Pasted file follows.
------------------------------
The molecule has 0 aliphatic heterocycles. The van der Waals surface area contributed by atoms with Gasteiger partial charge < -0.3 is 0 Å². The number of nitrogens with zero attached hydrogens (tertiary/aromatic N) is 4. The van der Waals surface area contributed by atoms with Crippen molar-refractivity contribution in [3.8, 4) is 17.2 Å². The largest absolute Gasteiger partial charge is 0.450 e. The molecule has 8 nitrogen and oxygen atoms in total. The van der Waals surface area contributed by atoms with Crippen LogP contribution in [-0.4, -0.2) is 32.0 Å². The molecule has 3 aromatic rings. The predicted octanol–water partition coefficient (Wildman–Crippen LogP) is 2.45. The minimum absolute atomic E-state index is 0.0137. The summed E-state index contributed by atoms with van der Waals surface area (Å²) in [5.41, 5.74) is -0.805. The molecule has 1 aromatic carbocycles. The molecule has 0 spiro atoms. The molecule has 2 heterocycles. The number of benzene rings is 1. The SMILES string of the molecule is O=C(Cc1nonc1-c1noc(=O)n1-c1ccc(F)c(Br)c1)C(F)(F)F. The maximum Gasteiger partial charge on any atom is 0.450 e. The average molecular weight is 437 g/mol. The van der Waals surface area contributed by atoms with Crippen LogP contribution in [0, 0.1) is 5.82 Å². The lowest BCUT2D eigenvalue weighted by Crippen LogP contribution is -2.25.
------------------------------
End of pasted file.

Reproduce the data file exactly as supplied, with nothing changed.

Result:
The molecule has 0 aliphatic heterocycles. The van der Waals surface area contributed by atoms with Gasteiger partial charge < -0.3 is 0 Å². The number of nitrogens with zero attached hydrogens (tertiary/aromatic N) is 4. The van der Waals surface area contributed by atoms with Crippen molar-refractivity contribution in [3.8, 4) is 17.2 Å². The largest absolute Gasteiger partial charge is 0.450 e. The molecule has 8 nitrogen and oxygen atoms in total. The van der Waals surface area contributed by atoms with Crippen LogP contribution in [-0.4, -0.2) is 32.0 Å². The molecule has 3 aromatic rings. The predicted octanol–water partition coefficient (Wildman–Crippen LogP) is 2.45. The minimum absolute atomic E-state index is 0.0137. The summed E-state index contributed by atoms with van der Waals surface area (Å²) in [5.41, 5.74) is -0.805. The molecule has 1 aromatic carbocycles. The molecule has 0 spiro atoms. The molecule has 2 heterocycles. The number of benzene rings is 1. The SMILES string of the molecule is O=C(Cc1nonc1-c1noc(=O)n1-c1ccc(F)c(Br)c1)C(F)(F)F. The maximum Gasteiger partial charge on any atom is 0.450 e. The average molecular weight is 437 g/mol. The van der Waals surface area contributed by atoms with Crippen LogP contribution in [0, 0.1) is 5.82 Å². The lowest BCUT2D eigenvalue weighted by Crippen LogP contribution is -2.25.